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JOURNAL ARTICLE

A nine-month-old-boy with Atypical Hemophagocytic Lymphohistiocytosis

Monia Ouederni, Monia Ben Khaled, Samia Rekaya, Ilhem Ben Fraj, Fethi Mellouli, Mohamed Bejaoui
Mediterranean Journal of Hematology and Infectious Diseases 2017, 9 (1): e2017057
29181134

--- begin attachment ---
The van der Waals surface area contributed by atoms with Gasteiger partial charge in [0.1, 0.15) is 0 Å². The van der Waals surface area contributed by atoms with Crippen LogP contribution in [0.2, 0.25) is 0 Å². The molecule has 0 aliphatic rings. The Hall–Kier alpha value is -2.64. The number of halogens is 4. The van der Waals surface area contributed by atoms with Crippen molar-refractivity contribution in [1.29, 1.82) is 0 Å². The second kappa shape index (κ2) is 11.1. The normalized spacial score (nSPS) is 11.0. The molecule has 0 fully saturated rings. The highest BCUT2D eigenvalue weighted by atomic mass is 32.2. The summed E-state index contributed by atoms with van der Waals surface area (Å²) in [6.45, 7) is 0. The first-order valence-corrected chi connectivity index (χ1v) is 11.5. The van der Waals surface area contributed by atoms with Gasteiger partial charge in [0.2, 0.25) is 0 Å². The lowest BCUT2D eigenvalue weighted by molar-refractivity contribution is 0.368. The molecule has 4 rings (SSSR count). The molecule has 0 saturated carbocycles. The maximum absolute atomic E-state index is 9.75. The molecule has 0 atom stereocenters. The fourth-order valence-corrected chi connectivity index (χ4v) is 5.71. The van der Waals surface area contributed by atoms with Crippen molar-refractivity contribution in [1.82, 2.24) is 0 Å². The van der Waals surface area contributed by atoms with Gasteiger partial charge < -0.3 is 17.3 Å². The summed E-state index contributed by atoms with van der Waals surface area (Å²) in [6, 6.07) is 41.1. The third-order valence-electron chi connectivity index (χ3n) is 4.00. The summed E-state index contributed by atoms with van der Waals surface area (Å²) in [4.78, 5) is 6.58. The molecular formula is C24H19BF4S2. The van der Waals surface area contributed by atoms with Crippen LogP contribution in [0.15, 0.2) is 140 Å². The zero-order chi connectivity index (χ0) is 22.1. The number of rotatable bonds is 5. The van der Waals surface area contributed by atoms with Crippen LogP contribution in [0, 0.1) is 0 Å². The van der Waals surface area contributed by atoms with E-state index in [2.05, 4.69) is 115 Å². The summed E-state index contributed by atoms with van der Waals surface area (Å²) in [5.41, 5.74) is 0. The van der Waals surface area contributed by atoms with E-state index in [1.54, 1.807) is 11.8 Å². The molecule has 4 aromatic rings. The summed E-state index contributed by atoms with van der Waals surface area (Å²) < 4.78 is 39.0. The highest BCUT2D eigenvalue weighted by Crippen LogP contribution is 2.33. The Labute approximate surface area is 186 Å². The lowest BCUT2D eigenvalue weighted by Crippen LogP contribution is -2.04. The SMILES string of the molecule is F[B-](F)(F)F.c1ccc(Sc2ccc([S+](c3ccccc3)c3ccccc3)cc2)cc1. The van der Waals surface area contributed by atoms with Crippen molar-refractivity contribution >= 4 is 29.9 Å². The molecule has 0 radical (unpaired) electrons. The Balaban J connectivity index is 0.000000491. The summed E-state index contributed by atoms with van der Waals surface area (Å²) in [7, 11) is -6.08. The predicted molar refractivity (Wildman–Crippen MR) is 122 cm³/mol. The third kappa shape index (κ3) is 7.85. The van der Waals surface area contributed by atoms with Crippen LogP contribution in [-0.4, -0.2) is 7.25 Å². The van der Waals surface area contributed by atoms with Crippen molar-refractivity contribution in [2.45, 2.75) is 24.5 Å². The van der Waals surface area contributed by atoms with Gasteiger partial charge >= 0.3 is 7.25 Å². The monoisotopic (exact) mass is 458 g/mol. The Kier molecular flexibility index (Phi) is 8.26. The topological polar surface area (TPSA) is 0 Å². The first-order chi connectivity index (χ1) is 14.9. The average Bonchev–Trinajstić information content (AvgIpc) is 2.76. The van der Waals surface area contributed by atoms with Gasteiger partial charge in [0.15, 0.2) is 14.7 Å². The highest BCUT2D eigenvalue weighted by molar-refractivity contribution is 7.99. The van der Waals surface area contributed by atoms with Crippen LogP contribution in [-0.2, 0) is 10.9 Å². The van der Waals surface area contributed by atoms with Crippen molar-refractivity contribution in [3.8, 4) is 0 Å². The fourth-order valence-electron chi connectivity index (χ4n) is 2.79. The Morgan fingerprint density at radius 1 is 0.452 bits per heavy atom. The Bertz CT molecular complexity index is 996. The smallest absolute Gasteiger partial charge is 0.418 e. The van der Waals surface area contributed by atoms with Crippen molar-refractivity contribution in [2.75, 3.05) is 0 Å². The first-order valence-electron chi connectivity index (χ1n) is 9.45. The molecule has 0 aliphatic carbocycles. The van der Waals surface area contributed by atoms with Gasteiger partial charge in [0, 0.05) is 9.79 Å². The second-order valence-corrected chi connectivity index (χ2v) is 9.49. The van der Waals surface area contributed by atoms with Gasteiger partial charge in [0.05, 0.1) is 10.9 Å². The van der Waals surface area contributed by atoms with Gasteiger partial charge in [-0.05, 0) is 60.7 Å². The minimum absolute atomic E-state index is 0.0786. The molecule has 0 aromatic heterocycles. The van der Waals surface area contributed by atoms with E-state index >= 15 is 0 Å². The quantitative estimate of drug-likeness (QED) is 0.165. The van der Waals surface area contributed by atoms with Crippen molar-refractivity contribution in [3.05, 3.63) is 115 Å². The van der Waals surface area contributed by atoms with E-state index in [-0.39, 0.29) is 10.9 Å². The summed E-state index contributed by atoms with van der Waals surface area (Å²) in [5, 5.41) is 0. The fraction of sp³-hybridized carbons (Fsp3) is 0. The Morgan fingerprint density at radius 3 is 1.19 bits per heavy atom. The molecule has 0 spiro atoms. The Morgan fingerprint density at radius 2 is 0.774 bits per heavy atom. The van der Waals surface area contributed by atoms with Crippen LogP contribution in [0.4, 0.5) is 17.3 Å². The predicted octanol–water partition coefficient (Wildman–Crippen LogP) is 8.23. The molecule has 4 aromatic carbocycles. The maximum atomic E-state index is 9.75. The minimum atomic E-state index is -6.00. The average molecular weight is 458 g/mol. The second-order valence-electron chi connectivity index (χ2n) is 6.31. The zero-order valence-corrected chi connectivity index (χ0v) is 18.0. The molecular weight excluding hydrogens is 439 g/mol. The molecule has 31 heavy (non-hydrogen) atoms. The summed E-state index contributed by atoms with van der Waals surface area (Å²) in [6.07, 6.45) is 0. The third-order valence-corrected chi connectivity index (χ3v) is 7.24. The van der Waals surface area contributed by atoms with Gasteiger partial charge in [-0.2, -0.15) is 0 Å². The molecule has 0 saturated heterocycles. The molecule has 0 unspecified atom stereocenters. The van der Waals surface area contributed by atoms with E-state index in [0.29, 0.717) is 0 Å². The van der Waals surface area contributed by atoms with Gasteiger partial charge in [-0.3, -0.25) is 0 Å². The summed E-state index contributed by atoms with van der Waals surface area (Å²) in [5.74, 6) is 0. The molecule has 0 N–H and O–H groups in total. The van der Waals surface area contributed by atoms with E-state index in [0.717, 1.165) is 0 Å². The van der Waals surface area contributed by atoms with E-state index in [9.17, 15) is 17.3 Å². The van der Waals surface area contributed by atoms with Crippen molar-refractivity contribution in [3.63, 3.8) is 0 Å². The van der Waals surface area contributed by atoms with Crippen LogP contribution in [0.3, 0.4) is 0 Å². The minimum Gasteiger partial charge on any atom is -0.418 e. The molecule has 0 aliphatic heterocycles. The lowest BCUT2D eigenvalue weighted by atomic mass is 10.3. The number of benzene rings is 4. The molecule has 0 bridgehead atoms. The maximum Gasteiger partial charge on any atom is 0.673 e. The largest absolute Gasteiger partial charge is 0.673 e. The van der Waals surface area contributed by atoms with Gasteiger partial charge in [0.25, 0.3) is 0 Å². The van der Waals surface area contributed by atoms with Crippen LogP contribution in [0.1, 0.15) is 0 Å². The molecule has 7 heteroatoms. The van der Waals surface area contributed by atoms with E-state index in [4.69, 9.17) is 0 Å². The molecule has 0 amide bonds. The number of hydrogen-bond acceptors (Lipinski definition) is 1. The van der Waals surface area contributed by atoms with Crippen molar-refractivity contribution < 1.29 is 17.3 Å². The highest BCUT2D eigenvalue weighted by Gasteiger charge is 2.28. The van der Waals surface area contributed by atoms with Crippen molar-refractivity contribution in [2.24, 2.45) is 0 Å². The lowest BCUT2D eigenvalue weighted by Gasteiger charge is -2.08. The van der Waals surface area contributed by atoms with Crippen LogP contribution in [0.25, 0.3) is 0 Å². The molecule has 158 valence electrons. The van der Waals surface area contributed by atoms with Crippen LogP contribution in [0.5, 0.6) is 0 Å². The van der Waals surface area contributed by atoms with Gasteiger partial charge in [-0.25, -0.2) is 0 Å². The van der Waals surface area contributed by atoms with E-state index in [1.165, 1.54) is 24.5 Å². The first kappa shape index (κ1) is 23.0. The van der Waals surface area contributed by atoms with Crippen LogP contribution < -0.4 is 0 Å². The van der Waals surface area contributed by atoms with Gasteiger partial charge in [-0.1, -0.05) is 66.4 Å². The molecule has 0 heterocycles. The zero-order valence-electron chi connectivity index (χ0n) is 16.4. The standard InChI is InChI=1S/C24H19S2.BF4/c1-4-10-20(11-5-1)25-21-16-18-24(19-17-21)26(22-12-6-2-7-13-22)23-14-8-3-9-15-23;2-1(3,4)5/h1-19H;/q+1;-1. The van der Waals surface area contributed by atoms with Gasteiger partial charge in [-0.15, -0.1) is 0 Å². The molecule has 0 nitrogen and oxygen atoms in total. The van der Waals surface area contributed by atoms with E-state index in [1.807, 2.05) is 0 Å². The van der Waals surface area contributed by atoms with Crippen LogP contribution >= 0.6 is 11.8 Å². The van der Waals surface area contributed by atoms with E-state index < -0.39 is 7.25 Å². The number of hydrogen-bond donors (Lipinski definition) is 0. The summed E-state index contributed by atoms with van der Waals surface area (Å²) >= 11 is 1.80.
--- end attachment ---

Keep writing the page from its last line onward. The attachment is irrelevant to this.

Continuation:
Hemophagocytic lymphohistiocytosis (HLH) is a life-threatening hyperinflammation caused by uncontrolled proliferation of activated lymphocytes and histiocytes. Often, HLH is an acquired syndrome. We report a case of a nine month-old-boy presented with hepatosplenomegaly, severe anemia, thrombocytopenia, hypertriglyceridemia and high hyperferritinemia. These clinical features of HLH prompted a wide range of infectious and auto-immune tests to be performed. After an extensive diagnostic workup, he was referred to the immune-hematologic unit for HLH suspicion with an unknown cause. Primary HLH due to familial lymphohistiocytosis (FLH) was first evoked in front of consanguinity, probable HLH in the family, early onset, and in the absence of a causative pathology like infection or cancer. However, functional tests were normal. Atypical features like the: absence of fever, hypotonia, recurrent diarrhea since diversification, hematuria, and proteinuria suggested an inborn metabolism error with gastrointestinal involvement. Specific tests were performed to reach a final diagnosis.

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